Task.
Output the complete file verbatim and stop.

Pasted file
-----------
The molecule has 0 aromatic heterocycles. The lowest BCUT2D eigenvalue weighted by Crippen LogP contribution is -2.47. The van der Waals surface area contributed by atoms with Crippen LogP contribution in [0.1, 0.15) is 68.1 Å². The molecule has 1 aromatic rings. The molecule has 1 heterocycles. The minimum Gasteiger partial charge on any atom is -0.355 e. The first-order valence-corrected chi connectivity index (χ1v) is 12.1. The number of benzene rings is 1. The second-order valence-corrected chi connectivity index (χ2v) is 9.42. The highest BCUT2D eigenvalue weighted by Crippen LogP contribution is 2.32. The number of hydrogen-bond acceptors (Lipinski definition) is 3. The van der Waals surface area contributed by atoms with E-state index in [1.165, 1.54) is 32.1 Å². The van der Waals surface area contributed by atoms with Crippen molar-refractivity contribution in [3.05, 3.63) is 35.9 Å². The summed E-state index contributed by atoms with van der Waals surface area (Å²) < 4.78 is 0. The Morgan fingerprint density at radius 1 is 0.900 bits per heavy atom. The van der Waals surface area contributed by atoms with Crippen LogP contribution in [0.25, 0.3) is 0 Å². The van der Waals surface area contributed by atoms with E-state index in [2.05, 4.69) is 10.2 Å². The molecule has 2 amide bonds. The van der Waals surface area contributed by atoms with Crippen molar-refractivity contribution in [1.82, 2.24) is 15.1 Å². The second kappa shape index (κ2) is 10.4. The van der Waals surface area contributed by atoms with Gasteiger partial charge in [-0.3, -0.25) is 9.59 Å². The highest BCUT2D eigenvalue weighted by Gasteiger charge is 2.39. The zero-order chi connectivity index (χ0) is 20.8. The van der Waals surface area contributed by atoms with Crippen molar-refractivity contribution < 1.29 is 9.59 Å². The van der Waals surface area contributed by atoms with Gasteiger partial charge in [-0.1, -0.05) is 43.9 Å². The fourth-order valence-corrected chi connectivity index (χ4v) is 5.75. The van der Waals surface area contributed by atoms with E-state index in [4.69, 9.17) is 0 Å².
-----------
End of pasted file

The molecule has 0 aromatic heterocycles. The lowest BCUT2D eigenvalue weighted by Crippen LogP contribution is -2.47. The van der Waals surface area contributed by atoms with Crippen LogP contribution in [0.1, 0.15) is 68.1 Å². The molecule has 1 aromatic rings. The molecule has 1 heterocycles. The minimum Gasteiger partial charge on any atom is -0.355 e. The first-order valence-corrected chi connectivity index (χ1v) is 12.1. The number of benzene rings is 1. The second-order valence-corrected chi connectivity index (χ2v) is 9.42. The highest BCUT2D eigenvalue weighted by Crippen LogP contribution is 2.32. The number of hydrogen-bond acceptors (Lipinski definition) is 3. The van der Waals surface area contributed by atoms with E-state index in [1.165, 1.54) is 32.1 Å². The van der Waals surface area contributed by atoms with Crippen molar-refractivity contribution in [3.05, 3.63) is 35.9 Å². The summed E-state index contributed by atoms with van der Waals surface area (Å²) < 4.78 is 0. The Morgan fingerprint density at radius 1 is 0.900 bits per heavy atom. The van der Waals surface area contributed by atoms with Crippen LogP contribution in [0.25, 0.3) is 0 Å². The van der Waals surface area contributed by atoms with E-state index in [2.05, 4.69) is 10.2 Å². The molecule has 2 amide bonds. The van der Waals surface area contributed by atoms with Crippen molar-refractivity contribution in [1.82, 2.24) is 15.1 Å². The second kappa shape index (κ2) is 10.4. The van der Waals surface area contributed by atoms with Gasteiger partial charge in [-0.3, -0.25) is 9.59 Å². The highest BCUT2D eigenvalue weighted by Gasteiger charge is 2.39. The zero-order chi connectivity index (χ0) is 20.8. The van der Waals surface area contributed by atoms with Crippen molar-refractivity contribution < 1.29 is 9.59 Å². The van der Waals surface area contributed by atoms with Gasteiger partial charge in [-0.1, -0.05) is 43.9 Å². The fourth-order valence-corrected chi connectivity index (χ4v) is 5.75. The van der Waals surface area contributed by atoms with E-state index in [4.69, 9.17) is 0 Å².